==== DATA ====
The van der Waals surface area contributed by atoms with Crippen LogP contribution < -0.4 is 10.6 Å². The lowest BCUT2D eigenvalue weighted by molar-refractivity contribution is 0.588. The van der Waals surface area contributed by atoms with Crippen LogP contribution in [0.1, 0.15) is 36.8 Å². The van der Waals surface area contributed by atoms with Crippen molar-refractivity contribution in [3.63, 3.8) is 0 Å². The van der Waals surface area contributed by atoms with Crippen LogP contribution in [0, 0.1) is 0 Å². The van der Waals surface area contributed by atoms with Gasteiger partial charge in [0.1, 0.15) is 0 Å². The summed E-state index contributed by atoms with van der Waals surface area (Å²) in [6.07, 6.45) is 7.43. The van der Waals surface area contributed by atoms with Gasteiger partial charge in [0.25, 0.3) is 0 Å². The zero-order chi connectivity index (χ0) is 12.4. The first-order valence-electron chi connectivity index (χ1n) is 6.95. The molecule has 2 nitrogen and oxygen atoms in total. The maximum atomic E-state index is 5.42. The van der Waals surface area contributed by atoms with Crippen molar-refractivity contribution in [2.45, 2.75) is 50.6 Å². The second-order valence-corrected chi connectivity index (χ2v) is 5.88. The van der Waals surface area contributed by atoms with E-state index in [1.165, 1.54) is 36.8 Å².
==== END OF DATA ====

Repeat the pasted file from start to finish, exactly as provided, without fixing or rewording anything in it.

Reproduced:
The van der Waals surface area contributed by atoms with Crippen LogP contribution < -0.4 is 10.6 Å². The lowest BCUT2D eigenvalue weighted by molar-refractivity contribution is 0.588. The van der Waals surface area contributed by atoms with Crippen LogP contribution in [0.1, 0.15) is 36.8 Å². The van der Waals surface area contributed by atoms with Crippen molar-refractivity contribution in [3.63, 3.8) is 0 Å². The van der Waals surface area contributed by atoms with Crippen LogP contribution in [0, 0.1) is 0 Å². The van der Waals surface area contributed by atoms with Gasteiger partial charge in [0.1, 0.15) is 0 Å². The summed E-state index contributed by atoms with van der Waals surface area (Å²) in [6.07, 6.45) is 7.43. The van der Waals surface area contributed by atoms with Gasteiger partial charge in [0.25, 0.3) is 0 Å². The zero-order chi connectivity index (χ0) is 12.4. The first-order valence-electron chi connectivity index (χ1n) is 6.95. The molecule has 2 nitrogen and oxygen atoms in total. The maximum atomic E-state index is 5.42. The van der Waals surface area contributed by atoms with Crippen molar-refractivity contribution in [2.45, 2.75) is 50.6 Å². The second-order valence-corrected chi connectivity index (χ2v) is 5.88. The van der Waals surface area contributed by atoms with E-state index in [1.165, 1.54) is 36.8 Å².